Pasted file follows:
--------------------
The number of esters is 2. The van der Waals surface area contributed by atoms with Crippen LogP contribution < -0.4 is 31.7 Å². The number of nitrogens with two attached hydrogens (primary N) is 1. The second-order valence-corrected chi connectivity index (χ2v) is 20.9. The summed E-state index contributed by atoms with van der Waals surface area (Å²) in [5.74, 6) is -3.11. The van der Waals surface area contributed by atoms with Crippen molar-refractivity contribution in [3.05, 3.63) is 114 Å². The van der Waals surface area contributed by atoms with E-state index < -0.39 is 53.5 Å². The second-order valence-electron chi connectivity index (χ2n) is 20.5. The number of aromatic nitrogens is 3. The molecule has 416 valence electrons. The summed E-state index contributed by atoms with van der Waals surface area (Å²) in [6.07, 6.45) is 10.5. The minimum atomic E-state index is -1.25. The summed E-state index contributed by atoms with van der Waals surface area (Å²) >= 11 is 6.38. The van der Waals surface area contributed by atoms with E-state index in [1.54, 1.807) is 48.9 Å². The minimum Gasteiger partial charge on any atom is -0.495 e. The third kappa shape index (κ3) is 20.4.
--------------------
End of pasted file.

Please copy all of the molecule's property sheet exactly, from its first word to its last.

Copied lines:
The number of esters is 2. The van der Waals surface area contributed by atoms with Crippen LogP contribution < -0.4 is 31.7 Å². The number of nitrogens with two attached hydrogens (primary N) is 1. The second-order valence-corrected chi connectivity index (χ2v) is 20.9. The summed E-state index contributed by atoms with van der Waals surface area (Å²) in [5.74, 6) is -3.11. The van der Waals surface area contributed by atoms with Crippen molar-refractivity contribution in [3.05, 3.63) is 114 Å². The van der Waals surface area contributed by atoms with E-state index < -0.39 is 53.5 Å². The second-order valence-electron chi connectivity index (χ2n) is 20.5. The number of aromatic nitrogens is 3. The molecule has 416 valence electrons. The summed E-state index contributed by atoms with van der Waals surface area (Å²) in [6.07, 6.45) is 10.5. The minimum atomic E-state index is -1.25. The summed E-state index contributed by atoms with van der Waals surface area (Å²) >= 11 is 6.38. The van der Waals surface area contributed by atoms with E-state index in [1.54, 1.807) is 48.9 Å². The minimum Gasteiger partial charge on any atom is -0.495 e. The third kappa shape index (κ3) is 20.4.